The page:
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The Covid-19 pandemic, an invitation to rethink the economy.

Companies invited to reinvent themselves with the coronavirus crisis: Armor redirects its production to manufacture 3D visors for masks for healthcare professionals

By Hubert de Boisredon, director of the Armor company

The current pandemic is creating an unprecedented economic crisis. But beyond this drama, another deeper, ecological disaster threatens the inhabitants of our Earth. May this pandemic push us to reinvent the way we manage our lives, our relationships and the world.

As the SARS-COV2 conoravirus rages, with its share of deaths that remind us of our human fragility, the economy is also bearing the brunt of the impact of business closures and falling demand. The loss of global economic activity is currently 50%, with a sudden stop in entire sectors such as the automotive industry, air transport or tourism. A third of employees in the private sector in France are on partial unemployment. In the United States, already 20 million Americans are unemployed and some are already predicting that this figure could double. In India, confinement leads to the exodus of millions of workers on the roads, on foot, hundreds of kilometers from their homes. How not to also think of the impact of this global confinement for all the microentrepreneurs who, having no social protection, lose everything. Economists predict a decline of up to -10% in global GDP in 2020. Global stock markets have collapsed by -40% and this is probably only the beginning of a long-term bear cycle. Unlike the stock market crash of 1929 or the subprime crisis of 2008, this pandemic shuts down the productive apparatus and therefore destroys the heart of the real economy.

This unprecedented disaster on a planetary scale has another particularity. The sociologist Bruno Latour explains very well that it is a major economic disaster following a major health disaster, these two disasters being encapsulated in an even more important underlying disaster which has not yet been treated with the adequate means. I want to talk about the ecological catastrophe linked to climate chaos and the destruction of life, and with it the terrible consequences for hundreds of millions of poor people in the world. However, the challenge is enormous: we must halve our CO2 emissions by 2030 (in barely 10 years!) in order to hope to be able to achieve carbon neutrality by 2050 at the latest.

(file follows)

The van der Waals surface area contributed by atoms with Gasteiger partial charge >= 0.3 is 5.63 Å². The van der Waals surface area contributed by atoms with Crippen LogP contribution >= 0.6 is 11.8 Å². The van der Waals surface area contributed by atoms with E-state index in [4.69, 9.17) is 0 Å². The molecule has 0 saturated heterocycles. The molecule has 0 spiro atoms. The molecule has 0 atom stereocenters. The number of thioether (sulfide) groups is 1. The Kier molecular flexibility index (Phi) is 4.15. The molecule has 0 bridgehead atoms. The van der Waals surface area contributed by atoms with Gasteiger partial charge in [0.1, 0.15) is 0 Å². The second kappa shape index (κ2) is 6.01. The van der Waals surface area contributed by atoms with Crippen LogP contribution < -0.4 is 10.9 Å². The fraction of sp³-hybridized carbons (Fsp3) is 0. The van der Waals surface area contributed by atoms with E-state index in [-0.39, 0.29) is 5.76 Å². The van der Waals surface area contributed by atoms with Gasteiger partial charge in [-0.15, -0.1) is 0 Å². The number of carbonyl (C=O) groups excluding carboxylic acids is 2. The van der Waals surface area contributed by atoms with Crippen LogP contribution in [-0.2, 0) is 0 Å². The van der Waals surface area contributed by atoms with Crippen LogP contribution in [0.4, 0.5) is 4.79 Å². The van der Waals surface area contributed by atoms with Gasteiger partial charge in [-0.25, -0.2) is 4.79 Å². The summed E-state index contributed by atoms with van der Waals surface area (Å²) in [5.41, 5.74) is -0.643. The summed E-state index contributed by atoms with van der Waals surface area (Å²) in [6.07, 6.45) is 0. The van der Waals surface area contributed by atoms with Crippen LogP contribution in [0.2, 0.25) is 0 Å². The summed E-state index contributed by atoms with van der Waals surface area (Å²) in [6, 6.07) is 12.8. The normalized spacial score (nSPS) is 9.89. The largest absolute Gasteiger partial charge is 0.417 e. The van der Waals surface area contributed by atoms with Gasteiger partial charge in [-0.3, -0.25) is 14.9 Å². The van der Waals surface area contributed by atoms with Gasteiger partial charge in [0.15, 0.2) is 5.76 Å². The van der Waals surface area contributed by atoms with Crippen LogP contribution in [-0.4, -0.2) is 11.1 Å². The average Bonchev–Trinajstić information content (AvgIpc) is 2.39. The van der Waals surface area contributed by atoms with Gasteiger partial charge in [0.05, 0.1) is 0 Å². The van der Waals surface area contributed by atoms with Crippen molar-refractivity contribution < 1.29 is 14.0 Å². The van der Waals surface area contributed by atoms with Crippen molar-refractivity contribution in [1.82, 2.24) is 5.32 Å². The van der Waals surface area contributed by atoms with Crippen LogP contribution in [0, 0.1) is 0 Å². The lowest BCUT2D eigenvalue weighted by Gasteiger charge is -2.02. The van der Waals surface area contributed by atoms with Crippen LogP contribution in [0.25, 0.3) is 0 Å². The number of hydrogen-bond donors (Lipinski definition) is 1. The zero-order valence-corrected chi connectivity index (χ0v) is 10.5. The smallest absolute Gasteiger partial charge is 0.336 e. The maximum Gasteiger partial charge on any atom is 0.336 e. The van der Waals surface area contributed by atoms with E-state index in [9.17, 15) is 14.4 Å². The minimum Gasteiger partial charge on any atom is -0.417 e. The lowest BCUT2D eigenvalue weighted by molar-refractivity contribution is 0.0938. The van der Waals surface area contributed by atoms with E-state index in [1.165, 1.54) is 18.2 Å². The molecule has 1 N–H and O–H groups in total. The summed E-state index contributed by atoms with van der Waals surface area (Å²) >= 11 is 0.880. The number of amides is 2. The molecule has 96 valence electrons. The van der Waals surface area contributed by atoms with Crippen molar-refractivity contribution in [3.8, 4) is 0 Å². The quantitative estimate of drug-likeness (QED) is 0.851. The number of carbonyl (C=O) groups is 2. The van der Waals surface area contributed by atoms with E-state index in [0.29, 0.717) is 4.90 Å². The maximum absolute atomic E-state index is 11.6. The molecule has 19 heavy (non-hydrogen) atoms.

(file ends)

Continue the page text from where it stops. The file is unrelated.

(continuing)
Faced with this situation, two attitudes are possible: one that would consist in hoping for the end of the coronavirus pandemic to start again “from the top” as before, with the added desire to catch up with the observed slowdown, or one that would reflect on another future possible for the economy. Some have already taken a position in favor of the first option, such as Donald Trump who, unlike the European Union, has just revised downwards the CO2 emissions targets set by Barack Obama for the automotive sector. Its goal is to revive the production of large cars to stimulate oil production and the American economy after the current health crisis. But for us Christians or men and women of good will who want to listen to the signs of the times, is there not another way to welcome?

We can hope to find a solution to the health crisis sooner or later. Probably vaccines will be invented. But other viruses are to be feared in the years to come, as long as we have not dealt with the problem at its source and therefore stopped destroying biodiversity. We are entering a new global cycle, for which we must write new rules, design new objectives, new imaginations. It is therefore a question of adapting ourselves in depth and carrying out a major reorientation of the economy. Are we going to continue to aim for ever stronger growth in order to increase profits and stock market prices ever more? Are we going to continue to airlift tons of flowers and fruit around the world because they come to market cheaper than those of our local growers? Are we going to cover our agricultural land with photovoltaic panels imported from China, when there are more suitable alternatives? Will we continue to manufacture huge luxury yachts with fuel consumption of up to 80 tons per day? Are we going to find queues in supermarkets outside cities after having experienced the benefits of small local shops?

The crisis that we are experiencing gives avenues for a more humane, united and fraternal economy. We see the benefits of short circuits: the importance of the local farmer and market gardener who feed us, and the small businesses that bring neighborhoods to life. We appreciate the calm of cities, the best air quality and value more ecological means of transport: walking, cycling, electric buses. We realize that the supply of food, pharmaceuticals and basic necessities depend on local manufacturing. Sometimes devalued professions have shown that they are essential: caregivers, drivers, cashiers, craftsmen, production workers… Without them, the economy does not work. There is no doubt that there is an invitation to revalorize these essential professions.

The “how to” is not known. It is to be invented, drawing inspiration from the solutions that emerge here and there: manufacturers have been able to show how quickly they can adapt their factories to produce the masks, visors, gels, respirators, gowns or gloves that are sorely lacking. Let’s continue this effort, so that confinement becomes a chrysalis, the first phase of a metamorphosis. Let’s believe that an exciting future is ahead of us. Perhaps this terrible health ordeal opens up a new path to welcome within us first, in a new relationship to the world, to invent new ways of acting in our individual and collective behaviors for the economy.

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